Two weeks ago today, I walked into work determined to make it a better week than the previous one. It was “do over week.” That evening, as I was on a run after work, I got a phone call that stopped me in my tracks, and I knew do over week was over and the days that followed would be very different than I imagined.
Two weeks ago today, we lost a family member all too soon. My cousin Ryan and his wife Amber were in a car on the highway in Texas on one of his business trips, when a freak accident happened and took Amber’s life. She was 31 years old. As my mom relayed the news to me over the phone three thousand miles away, I knew that both of us wanted nothing more than to hop on a plane that second and head to Louisiana to be with our family.
Then and there, all I could do was head back to the office, get my bags, and head home. I knew then and there that if Mom couldn’t make the trip, that I would represent and go to our family. Family comes first. Work, friends, anything else…it was all a blur for the next three days until I was on an airplane back home.
I have a huge extended family. Ryan is one of my twenty-two cousins, and his father, my uncle Timmy, is one of my favorite people in the whole world. Although I had only met Amber a couple of times, and unfortunately was unable to make her and Ryan’s wedding several years ago, as a Roussel, I knew that just being there to hug my family and show my support was enough. In our family, no matter how big we get, no matter what is going on, we step up, and we show up. Mom ended up not going, because just a few days later she was headed to Houston to be with my aunt, who is being treated for cancer at a hospital there. She was showing up there, I was showing up for the rest of the family. That’s what we do.
Eleven years ago today, I started the morning as Jenna Rochelle Brignac. By the afternoon, I was Jenna Rochelle Sauber. I didn’t get married (I was in high school), and I didn’t enter the witness protection program.
I gained my independence, this day before our country’s Independence Day. I had one of my first big steps in a journey to Be Fearless — I chose to make legal a relationship that had started about 11 years before, when my mom married the man who had become my father in every sense of the word.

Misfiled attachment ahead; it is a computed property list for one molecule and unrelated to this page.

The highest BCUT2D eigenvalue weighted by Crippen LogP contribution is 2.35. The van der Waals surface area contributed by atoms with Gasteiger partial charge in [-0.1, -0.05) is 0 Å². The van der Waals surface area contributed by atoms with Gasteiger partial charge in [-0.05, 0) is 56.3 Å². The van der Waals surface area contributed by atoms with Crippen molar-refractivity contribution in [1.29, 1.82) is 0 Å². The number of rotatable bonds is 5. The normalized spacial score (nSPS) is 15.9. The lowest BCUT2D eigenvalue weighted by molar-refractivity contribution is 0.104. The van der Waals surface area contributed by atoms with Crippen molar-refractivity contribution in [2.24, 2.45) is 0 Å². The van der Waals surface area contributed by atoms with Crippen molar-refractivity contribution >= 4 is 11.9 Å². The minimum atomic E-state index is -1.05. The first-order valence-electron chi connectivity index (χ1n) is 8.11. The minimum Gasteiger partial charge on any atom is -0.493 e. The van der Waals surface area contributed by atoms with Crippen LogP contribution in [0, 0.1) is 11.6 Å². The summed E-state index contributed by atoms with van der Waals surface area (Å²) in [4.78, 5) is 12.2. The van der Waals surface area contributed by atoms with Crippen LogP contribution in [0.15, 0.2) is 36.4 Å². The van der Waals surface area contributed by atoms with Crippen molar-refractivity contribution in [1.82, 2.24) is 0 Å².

In my family, we call it my “other” birthday, our anniversary, and my day of independence. We used to celebrate it with cookie cake. Today, I just call my dad, who lives on the other coast, and we talk, and we smile over the phone at this wonderful bond we’ve worked hard to create over the last 22 years.
Anyone that knows me knows how much I value my family. As an only child, I’m very close to my parents, and as the only “only” in my huge family, I was very close to my cousins growing up, and to all of my aunts and uncles. Moving away from my home state of Louisiana at a young age made it hard to stay close over the years, so I cherish every phone call, email, or visit with my relatives. I was fortunate enough to see both an uncle and an aunt this weekend in DC when they were passing through on business, and of course, there is always some reminiscing.
People who know me also know how much I love my Cajun heritage: with that comes our love of gathering over food, especially boiled seafood. So with that being said, at the risk of embarrassment, I’m going to share a story that I wrote in high school about one of my fondest memories growing up with my family in Louisiana — hanging out at my aunt’s camp on the lake and having a crab boil. The story itself doesn’t represent one particular day, but is more of a conglomeration of memories from over the years. It remains one of my favorite stories I’ve ever written, and when I do get together with my family for a crab or crawfish boil, I’m in my element, and at my happiest. So, please enjoy this little piece of me… lagniappe:
Cajuns, Crabs, and Comfort
I was on my way home from a friend’s one afternoon, and I was in one of those nostalgic moods, the kind where everything suddenly seems dreamy and sad and I kept thinking about my innocent days as a child. Going forty-five on the road just before my neighborhood, I passed the familiar building which always has the two jet-skis parked out front. Usually I just think, “Oh, I wish I had a jet ski,” and drive on. This time was different. It brought me back to a place I used to go: a place of happiness, of family, and of love.
“Who wants crabs?” Aunt Denny’s rhetorical question rings out from inside the screened porch. Would anyone in this family ever not want crabs?